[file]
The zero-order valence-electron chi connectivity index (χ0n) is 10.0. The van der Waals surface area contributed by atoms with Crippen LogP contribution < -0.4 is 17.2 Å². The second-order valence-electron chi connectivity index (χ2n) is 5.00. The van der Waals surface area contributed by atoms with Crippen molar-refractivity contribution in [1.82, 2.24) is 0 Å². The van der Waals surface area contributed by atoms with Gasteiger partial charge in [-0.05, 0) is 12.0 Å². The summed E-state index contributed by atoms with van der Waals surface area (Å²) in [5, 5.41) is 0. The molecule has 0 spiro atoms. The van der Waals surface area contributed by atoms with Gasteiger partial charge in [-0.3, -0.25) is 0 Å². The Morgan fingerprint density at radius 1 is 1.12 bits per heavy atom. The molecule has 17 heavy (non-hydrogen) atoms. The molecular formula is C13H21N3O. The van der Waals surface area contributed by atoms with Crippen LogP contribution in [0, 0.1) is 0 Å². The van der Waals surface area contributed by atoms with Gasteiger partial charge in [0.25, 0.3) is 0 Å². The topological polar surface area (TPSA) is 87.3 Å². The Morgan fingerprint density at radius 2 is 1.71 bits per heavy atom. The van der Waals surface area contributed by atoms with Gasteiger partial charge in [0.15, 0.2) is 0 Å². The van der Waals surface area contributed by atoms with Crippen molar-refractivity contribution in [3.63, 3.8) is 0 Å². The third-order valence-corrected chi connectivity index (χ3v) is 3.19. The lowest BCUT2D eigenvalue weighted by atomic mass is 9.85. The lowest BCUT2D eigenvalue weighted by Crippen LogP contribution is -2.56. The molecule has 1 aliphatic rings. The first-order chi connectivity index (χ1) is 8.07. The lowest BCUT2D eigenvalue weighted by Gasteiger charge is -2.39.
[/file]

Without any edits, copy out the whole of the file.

The zero-order valence-electron chi connectivity index (χ0n) is 10.0. The van der Waals surface area contributed by atoms with Crippen LogP contribution < -0.4 is 17.2 Å². The second-order valence-electron chi connectivity index (χ2n) is 5.00. The van der Waals surface area contributed by atoms with Crippen molar-refractivity contribution in [1.82, 2.24) is 0 Å². The van der Waals surface area contributed by atoms with Gasteiger partial charge in [-0.05, 0) is 12.0 Å². The summed E-state index contributed by atoms with van der Waals surface area (Å²) in [5, 5.41) is 0. The molecule has 0 spiro atoms. The van der Waals surface area contributed by atoms with Gasteiger partial charge in [-0.3, -0.25) is 0 Å². The Morgan fingerprint density at radius 1 is 1.12 bits per heavy atom. The molecule has 17 heavy (non-hydrogen) atoms. The molecular formula is C13H21N3O. The van der Waals surface area contributed by atoms with Crippen LogP contribution in [0, 0.1) is 0 Å². The van der Waals surface area contributed by atoms with Gasteiger partial charge in [0.25, 0.3) is 0 Å². The topological polar surface area (TPSA) is 87.3 Å². The Morgan fingerprint density at radius 2 is 1.71 bits per heavy atom. The van der Waals surface area contributed by atoms with Gasteiger partial charge in [0.15, 0.2) is 0 Å². The van der Waals surface area contributed by atoms with Crippen molar-refractivity contribution in [3.63, 3.8) is 0 Å². The third-order valence-corrected chi connectivity index (χ3v) is 3.19. The lowest BCUT2D eigenvalue weighted by atomic mass is 9.85. The lowest BCUT2D eigenvalue weighted by Crippen LogP contribution is -2.56. The molecule has 1 aliphatic rings. The first-order chi connectivity index (χ1) is 8.07. The lowest BCUT2D eigenvalue weighted by Gasteiger charge is -2.39.